Edited by Gloria Corpas Pastor and Jean-Pierre Colson
[IVITRA Research in Linguistics and Literature 24] 2020
► pp. 10–22
A type of language combinatory periphery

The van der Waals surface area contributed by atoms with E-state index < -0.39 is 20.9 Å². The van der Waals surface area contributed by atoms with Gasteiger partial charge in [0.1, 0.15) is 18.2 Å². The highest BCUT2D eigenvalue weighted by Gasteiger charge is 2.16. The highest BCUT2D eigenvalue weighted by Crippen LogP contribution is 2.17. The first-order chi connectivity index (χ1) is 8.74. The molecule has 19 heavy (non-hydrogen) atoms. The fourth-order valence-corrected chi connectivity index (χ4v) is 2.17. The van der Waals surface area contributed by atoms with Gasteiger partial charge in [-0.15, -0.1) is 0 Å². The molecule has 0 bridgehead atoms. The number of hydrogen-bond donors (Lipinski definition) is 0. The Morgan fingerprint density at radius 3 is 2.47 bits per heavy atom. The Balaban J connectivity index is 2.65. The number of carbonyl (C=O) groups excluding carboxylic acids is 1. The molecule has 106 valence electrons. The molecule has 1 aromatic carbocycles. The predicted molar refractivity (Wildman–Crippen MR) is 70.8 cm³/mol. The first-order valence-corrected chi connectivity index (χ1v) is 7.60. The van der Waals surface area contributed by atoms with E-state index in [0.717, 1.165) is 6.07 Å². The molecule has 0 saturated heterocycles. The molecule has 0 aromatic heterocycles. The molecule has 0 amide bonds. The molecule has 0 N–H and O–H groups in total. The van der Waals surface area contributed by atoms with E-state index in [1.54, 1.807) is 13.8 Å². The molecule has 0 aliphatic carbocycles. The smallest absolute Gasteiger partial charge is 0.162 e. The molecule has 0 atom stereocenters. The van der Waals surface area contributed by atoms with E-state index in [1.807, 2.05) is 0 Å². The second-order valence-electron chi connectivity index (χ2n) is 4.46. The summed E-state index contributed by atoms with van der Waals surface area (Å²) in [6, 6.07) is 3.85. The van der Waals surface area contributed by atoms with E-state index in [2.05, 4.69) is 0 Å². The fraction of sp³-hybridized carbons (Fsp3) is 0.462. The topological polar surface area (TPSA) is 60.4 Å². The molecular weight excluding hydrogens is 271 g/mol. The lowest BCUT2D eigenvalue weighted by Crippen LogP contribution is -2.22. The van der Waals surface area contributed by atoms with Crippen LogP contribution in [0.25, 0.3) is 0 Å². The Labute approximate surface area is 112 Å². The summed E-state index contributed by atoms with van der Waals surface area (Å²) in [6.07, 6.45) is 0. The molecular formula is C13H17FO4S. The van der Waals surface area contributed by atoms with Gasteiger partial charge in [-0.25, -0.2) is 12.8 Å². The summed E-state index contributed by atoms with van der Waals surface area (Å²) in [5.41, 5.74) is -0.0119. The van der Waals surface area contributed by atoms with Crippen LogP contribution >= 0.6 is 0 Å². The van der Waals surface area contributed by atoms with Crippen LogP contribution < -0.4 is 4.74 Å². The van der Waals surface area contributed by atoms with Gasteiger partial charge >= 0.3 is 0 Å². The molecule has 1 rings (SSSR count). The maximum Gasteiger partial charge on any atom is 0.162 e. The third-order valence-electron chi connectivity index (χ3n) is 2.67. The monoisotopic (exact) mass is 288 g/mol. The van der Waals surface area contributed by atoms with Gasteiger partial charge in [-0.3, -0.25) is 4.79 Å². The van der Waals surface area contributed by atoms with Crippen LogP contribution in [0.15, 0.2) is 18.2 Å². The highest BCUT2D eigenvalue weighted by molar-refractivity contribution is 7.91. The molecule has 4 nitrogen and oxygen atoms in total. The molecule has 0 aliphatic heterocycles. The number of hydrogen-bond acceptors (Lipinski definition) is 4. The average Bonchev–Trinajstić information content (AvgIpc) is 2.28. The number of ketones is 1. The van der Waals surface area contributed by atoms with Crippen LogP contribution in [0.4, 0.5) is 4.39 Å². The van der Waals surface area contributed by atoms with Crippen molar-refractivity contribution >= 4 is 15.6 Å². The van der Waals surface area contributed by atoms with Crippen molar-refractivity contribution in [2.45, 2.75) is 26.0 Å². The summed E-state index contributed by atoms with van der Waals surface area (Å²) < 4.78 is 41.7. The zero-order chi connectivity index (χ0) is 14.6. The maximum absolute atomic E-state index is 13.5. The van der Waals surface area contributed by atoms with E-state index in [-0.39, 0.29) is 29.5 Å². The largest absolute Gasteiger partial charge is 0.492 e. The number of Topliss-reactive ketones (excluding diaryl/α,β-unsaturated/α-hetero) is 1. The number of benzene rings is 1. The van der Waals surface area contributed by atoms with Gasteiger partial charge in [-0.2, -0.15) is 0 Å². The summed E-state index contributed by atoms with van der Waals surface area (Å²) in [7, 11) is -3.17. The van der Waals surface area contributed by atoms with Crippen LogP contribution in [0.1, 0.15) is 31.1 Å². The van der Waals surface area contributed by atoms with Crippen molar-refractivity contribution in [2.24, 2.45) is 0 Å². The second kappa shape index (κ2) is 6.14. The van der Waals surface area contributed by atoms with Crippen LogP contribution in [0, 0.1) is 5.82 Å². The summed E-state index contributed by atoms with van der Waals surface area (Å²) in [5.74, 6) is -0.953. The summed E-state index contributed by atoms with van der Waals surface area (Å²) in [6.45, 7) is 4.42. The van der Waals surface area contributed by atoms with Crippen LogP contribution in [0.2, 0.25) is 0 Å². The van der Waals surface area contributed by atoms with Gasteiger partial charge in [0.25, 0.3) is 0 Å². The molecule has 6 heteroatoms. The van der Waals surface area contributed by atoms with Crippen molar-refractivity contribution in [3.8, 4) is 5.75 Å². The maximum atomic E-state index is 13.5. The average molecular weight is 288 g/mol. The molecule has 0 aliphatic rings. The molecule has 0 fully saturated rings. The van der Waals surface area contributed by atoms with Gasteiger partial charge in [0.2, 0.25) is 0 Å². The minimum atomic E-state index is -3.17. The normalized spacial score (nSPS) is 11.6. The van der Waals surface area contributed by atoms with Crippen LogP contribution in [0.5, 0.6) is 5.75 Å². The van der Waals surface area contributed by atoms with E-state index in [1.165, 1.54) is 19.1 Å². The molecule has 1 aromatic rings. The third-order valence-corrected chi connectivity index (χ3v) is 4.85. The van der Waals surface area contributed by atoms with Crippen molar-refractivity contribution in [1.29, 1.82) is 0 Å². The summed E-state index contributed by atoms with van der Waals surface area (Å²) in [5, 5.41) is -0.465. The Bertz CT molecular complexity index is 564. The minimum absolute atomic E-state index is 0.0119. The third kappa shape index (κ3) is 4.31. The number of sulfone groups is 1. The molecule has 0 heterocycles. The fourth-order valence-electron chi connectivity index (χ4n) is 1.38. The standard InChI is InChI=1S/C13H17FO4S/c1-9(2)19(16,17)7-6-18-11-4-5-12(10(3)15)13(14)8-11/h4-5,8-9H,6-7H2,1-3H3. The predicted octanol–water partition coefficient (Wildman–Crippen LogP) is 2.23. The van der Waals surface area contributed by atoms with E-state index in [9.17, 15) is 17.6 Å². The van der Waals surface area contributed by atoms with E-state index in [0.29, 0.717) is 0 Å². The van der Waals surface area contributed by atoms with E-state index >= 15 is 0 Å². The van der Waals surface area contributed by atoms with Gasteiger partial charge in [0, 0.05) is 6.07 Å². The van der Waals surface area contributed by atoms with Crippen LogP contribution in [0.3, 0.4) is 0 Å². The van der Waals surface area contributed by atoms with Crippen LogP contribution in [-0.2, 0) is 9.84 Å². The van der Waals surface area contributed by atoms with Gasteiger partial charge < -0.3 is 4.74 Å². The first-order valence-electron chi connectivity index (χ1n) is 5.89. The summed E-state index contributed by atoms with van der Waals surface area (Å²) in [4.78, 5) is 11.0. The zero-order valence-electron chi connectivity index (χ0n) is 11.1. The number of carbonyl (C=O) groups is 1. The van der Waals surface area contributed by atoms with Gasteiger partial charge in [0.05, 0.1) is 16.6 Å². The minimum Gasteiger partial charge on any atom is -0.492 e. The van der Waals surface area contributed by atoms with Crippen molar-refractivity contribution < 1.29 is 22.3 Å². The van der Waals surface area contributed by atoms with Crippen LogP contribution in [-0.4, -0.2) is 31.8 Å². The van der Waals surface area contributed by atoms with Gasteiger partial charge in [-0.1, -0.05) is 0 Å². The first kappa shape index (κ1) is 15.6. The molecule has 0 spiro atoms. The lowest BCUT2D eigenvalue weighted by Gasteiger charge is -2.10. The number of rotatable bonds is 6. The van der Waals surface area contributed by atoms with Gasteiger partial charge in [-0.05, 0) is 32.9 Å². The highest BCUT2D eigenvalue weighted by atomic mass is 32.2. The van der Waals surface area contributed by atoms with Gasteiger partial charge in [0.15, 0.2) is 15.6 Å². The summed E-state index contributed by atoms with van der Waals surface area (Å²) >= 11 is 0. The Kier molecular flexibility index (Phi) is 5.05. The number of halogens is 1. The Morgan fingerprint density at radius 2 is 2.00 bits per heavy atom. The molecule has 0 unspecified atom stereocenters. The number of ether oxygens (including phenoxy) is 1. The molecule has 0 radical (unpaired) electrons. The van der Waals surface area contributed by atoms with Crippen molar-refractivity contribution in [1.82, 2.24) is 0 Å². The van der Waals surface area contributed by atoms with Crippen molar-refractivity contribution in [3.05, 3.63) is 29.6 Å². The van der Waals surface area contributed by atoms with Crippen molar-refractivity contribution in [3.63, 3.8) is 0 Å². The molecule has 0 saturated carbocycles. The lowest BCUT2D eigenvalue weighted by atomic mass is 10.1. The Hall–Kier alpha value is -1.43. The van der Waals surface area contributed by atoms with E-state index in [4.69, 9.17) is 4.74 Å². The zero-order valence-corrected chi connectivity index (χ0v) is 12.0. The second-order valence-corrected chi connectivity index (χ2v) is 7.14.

How often do people, even native speakers, wonder, on hearing a familiar proverb, such as Much Ado about Nothing, what ado in this proverb really means? Most will know the proverb but their knowledge of ado is often restricted to a particular lexical neighbourhood without realising that it is in fact strongly and prohibitively limited to it in this way. It is not common to give much thought to words in combinations and modes of their combination and realise that some, such as auspices, aback, standstill, ado, may not depend on how the speaker would like to use them and what they choose to say but on what the language dictates to users, that is the way how they must be used. This does not mean that there is much liberty in the use of other words either but these limitations are not immediately obvious as in this case: here, words are in their usage severely restricted to one or few more combinations only. These monocollocable words (as they are termed here), to be found, probably, in all languages, are an obstacle in understanding a foreign language, while, on the other hand, textbooks and dictionaries never really give the user much warning that there is a difficulty related to them if these should be used correctly.